Maintaining your Handicap Card
Australian Simulated Field clay target shooting, like other sports, uses a handicap system. The handicap system is used to determine grades, which help clay target shooters compete against others with similar skill and ability.
When you join Field & Game Australia, you’ll receive a blank handicap card. As the handicap system is used to determine your grade, your handicap card is an important record of your shooting history.
Handicap calculations are carried out after every 10 rounds of 25 targets (that is, every 250 targets). If the 10 rounds elapse mid-way through a competition, the starting handicap is used for the remainder of the competition, and then recalculated at the end of the event.
Establishing a Handicap
If you’re just starting out, establishing a starting handicap and grade will take a little time. It is not unusual to have several adjustments to your handicap and grade at first.
New shooters will be handicapped on their first round of 25 targets, to calculate their grading for the remainder of that day’s shooting. First round grading is calculated by multiplying the first round score by 10 (to attain a 10-round total estimate). So a first-round score of 15 would end up with a 10-round total of 150, resulting in a handicap of 5, which is B-grade. This is the starting handicap after the first 25 targets.
For a more accurate handicap and grading, the new shooter will have to shoot more targets. Most one-day shoots consist of three 25-target rounds. A more accurate starting handicap will be calculated after three rounds (or 75 targets) have been shot.
To calculate a three-round (75 target) handicap:
- The shooter’s scores for all three rounds are added together (eg. 15 + 14 + 8 = 37)
- The total is divided by the number of rounds shot so far (eg. 37 ÷ 3 = 12.333)
- The resulting average score is multiplied by 10, to attain a 10-round total (eg. 12.333 × 10 = 123)
This means the new shooter will have a revised handicap of 8, with a C-grading. This grade and handicap will be used for the next shoot: our beginner shooter will enter as a C-grade shooter with a handicap of 8.
Until the full 10 rounds (or 250 targets) are shot and recorded, a shooters’ handicap will be revised at the end of every event they participate in. If our new C8 shooter then goes on to take part in a four-round, 100-target shoot, the scores from that day’s shooting will be included in another handicap calculation. This time, as our new shooter has shot three rounds previously, the scores from all seven rounds go into the handicap calculations.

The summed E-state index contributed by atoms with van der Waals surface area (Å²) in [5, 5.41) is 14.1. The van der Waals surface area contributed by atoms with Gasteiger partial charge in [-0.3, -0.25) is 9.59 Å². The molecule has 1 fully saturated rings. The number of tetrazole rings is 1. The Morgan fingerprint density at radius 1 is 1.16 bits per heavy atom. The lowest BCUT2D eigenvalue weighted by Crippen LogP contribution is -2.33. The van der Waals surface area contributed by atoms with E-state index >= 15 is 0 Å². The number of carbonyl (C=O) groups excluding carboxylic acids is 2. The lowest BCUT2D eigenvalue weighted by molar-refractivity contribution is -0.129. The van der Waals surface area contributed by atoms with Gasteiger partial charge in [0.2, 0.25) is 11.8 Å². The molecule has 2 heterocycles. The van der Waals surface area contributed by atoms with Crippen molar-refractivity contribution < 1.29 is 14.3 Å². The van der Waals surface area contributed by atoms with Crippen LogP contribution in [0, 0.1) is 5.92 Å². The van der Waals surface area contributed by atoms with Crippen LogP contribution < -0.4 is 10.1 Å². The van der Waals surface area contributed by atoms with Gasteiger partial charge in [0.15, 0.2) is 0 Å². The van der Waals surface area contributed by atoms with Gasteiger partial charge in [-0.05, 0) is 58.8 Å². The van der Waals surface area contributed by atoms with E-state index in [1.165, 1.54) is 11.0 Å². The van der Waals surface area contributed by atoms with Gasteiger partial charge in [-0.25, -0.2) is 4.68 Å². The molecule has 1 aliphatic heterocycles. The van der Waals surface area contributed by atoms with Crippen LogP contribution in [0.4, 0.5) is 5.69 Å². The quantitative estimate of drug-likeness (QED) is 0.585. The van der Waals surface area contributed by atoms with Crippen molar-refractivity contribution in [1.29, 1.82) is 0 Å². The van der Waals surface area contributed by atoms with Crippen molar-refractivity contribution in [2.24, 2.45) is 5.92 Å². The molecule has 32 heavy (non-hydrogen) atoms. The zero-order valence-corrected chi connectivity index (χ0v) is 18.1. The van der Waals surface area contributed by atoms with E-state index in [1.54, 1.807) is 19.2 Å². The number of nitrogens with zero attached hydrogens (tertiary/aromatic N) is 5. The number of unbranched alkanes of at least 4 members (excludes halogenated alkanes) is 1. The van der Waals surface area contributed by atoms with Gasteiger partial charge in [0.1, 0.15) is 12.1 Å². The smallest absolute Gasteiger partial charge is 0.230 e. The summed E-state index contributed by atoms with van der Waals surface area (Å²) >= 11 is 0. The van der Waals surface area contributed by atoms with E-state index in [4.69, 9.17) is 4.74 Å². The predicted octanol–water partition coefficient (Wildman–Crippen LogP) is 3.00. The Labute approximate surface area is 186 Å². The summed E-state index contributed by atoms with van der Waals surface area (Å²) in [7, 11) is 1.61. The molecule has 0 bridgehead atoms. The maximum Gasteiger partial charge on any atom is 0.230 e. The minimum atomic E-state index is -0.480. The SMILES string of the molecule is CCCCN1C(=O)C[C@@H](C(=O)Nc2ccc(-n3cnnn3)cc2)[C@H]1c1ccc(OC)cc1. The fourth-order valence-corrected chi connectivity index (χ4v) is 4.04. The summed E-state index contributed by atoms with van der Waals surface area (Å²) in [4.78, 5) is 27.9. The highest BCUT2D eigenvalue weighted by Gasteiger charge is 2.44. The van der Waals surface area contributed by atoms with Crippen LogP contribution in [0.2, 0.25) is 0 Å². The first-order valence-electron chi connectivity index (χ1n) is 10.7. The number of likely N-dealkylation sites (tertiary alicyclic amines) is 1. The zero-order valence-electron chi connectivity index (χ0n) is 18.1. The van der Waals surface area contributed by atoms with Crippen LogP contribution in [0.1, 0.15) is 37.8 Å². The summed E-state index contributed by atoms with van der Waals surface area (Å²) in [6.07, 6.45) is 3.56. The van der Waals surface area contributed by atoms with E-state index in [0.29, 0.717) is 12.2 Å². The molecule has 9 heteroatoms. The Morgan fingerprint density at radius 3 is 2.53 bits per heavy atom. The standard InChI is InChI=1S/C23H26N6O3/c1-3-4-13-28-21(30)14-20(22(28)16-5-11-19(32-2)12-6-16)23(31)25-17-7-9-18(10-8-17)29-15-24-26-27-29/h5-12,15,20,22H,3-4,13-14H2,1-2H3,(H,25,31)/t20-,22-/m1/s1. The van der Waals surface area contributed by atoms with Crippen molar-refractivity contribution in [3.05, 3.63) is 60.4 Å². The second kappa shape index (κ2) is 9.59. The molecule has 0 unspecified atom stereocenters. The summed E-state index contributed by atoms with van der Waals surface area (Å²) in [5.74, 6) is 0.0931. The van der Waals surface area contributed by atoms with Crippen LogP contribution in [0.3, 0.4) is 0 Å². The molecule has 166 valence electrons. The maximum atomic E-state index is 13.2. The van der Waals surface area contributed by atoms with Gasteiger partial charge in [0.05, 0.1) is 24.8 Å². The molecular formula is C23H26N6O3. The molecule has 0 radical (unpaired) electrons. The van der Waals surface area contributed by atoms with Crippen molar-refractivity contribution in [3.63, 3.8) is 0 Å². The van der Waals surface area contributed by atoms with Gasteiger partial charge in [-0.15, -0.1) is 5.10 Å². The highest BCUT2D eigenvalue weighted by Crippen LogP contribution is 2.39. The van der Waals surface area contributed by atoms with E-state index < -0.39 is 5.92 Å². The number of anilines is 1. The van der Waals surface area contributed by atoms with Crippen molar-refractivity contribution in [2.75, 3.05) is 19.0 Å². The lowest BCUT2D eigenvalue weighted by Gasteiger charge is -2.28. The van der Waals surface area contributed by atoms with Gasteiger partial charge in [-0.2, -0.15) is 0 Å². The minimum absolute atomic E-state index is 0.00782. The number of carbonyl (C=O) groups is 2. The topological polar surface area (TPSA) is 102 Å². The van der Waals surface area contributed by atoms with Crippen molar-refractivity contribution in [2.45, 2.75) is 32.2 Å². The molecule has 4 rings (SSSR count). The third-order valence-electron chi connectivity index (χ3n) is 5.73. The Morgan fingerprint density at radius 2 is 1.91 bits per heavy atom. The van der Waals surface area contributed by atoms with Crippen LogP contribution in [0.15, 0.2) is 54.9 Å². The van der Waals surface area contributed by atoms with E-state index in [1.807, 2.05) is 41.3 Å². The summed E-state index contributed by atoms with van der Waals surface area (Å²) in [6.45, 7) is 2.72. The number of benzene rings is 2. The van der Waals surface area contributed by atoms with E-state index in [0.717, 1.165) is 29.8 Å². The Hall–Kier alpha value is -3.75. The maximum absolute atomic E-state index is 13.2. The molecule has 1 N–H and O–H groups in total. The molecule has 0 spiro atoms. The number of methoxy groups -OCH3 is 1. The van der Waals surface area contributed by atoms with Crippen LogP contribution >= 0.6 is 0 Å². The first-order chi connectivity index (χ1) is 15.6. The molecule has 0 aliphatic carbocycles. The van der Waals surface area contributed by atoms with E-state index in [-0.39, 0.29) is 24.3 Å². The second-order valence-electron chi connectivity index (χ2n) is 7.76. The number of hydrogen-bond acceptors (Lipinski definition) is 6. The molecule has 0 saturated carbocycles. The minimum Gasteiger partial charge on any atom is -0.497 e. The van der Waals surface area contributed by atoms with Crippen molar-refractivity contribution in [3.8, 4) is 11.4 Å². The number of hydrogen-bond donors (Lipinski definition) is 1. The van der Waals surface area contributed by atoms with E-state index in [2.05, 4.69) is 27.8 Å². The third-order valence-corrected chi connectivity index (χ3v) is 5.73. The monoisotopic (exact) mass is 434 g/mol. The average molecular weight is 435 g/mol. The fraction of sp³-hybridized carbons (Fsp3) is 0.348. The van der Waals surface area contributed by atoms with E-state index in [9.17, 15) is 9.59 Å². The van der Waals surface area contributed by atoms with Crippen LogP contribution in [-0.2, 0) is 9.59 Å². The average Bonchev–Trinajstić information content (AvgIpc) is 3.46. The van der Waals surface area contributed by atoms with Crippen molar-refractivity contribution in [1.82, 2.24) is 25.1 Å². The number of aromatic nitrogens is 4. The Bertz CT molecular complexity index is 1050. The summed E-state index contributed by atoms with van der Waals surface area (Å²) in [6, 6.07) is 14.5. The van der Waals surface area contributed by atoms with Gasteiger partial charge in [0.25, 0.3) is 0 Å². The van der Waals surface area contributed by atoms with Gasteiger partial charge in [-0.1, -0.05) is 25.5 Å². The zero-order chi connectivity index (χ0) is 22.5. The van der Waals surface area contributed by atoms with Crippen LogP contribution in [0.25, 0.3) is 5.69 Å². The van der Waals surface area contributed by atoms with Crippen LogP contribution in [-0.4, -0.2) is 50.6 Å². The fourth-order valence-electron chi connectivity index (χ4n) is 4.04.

Using our previous example:
- The shooter’s previous scores are added to the scores from the most recent four rounds of shooting (eg. 15 + 14 + 8 + 19 + 20 + 17 + 13 = 106)
- The total is divided by the number of rounds shot in total (eg. 106 ÷ 7 = 15.142)
- This is multiplied by 10 to attain a 10-round total (eg. 15.142 × 10 = 151).
This means our new shooter has improved, jumping up to a handicap of 5, which moves them into B-grade.
After another three rounds of shooting, our shooter will have completed the full 250 targets. Once the first full 10 rounds (or 250 targets) are fired, a shooters’ handicap will then be taken from their actual scores, and no averages or calculations will have to be made. Many Field & Game Australia members highlight the first or last of the 10 rounds recorded on their handicap cards to make calculating their handicap easier – you might find it useful to do the same.
Changes to your Handicap
A shooters’ handicap is measured off every 10 rounds (or 250 targets) they shoot. It is not unusual for handicaps to change over time; however, there are some restrictions in place when a shooters’ grade decreases.
Field & Game Australia clay target shooters are only able to decrease their grade by one from their original grading. The reason for this is to prevent shooters in the higher grades from competing in the lower grades where they would have an unfair advantage.
It is possible for a shooter to jump up several grades at once, but once a shooter’s official handicap and grade has been established, they will only be able to drop one grade down, one handicap point at a time. For example, an A-grade shooter would typically shoot 17 to 19 targets for each round of 25. If an A-grade shooter with a handicap of 2 has a run of shooting C-grade scores (or 0 to 13 targets each round of 25), they will not be re-graded as a C-grader.
At first they will drop to A2, and if their scores continue to come in at C-grade levels, they will be re-graded to A3 after another 10 rounds. This can continue as far as the lowest handicap in the grade below their original grade. This means an A-grade shooter can only be re-graded lower to B grade, with a handicap of 6.
For a shooter to change their grade and handicap lower than this, special consideration is required. If you believe you are unfairly graded or have experienced an illness or injury which has changed your ability to shoot at your graded level, you can apply for special consideration to be re-graded. Please speak to a committee member (usually the Target Officer, if your branch has one) at your home branch about applying to the National Office for re-grading.